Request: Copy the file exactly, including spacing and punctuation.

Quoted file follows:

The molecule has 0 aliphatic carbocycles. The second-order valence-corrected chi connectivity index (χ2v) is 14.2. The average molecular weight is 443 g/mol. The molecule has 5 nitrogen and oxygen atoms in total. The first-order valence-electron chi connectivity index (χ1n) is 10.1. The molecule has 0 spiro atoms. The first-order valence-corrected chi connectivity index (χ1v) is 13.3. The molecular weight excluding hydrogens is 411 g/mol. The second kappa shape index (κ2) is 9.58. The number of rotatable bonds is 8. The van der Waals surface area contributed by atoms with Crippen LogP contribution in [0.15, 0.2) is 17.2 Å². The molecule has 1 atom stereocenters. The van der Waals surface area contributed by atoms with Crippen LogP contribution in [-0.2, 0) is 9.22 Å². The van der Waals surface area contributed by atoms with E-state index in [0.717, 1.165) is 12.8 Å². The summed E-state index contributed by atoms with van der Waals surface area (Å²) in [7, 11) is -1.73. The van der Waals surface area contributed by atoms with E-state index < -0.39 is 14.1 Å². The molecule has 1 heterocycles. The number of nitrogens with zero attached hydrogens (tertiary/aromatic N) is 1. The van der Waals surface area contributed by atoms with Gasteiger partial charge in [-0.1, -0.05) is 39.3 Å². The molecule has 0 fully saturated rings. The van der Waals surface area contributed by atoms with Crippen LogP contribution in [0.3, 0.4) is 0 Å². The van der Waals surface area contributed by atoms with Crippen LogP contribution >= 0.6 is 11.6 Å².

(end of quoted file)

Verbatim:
The molecule has 0 aliphatic carbocycles. The second-order valence-corrected chi connectivity index (χ2v) is 14.2. The average molecular weight is 443 g/mol. The molecule has 5 nitrogen and oxygen atoms in total. The first-order valence-electron chi connectivity index (χ1n) is 10.1. The molecule has 0 spiro atoms. The first-order valence-corrected chi connectivity index (χ1v) is 13.3. The molecular weight excluding hydrogens is 411 g/mol. The second kappa shape index (κ2) is 9.58. The number of rotatable bonds is 8. The van der Waals surface area contributed by atoms with Crippen LogP contribution in [0.15, 0.2) is 17.2 Å². The molecule has 1 atom stereocenters. The van der Waals surface area contributed by atoms with Crippen LogP contribution in [-0.2, 0) is 9.22 Å². The van der Waals surface area contributed by atoms with E-state index in [0.717, 1.165) is 12.8 Å². The summed E-state index contributed by atoms with van der Waals surface area (Å²) in [7, 11) is -1.73. The van der Waals surface area contributed by atoms with E-state index < -0.39 is 14.1 Å². The molecule has 1 heterocycles. The number of nitrogens with zero attached hydrogens (tertiary/aromatic N) is 1. The van der Waals surface area contributed by atoms with Gasteiger partial charge in [-0.1, -0.05) is 39.3 Å². The molecule has 0 fully saturated rings. The van der Waals surface area contributed by atoms with Crippen LogP contribution in [0.3, 0.4) is 0 Å². The van der Waals surface area contributed by atoms with Crippen LogP contribution >= 0.6 is 11.6 Å².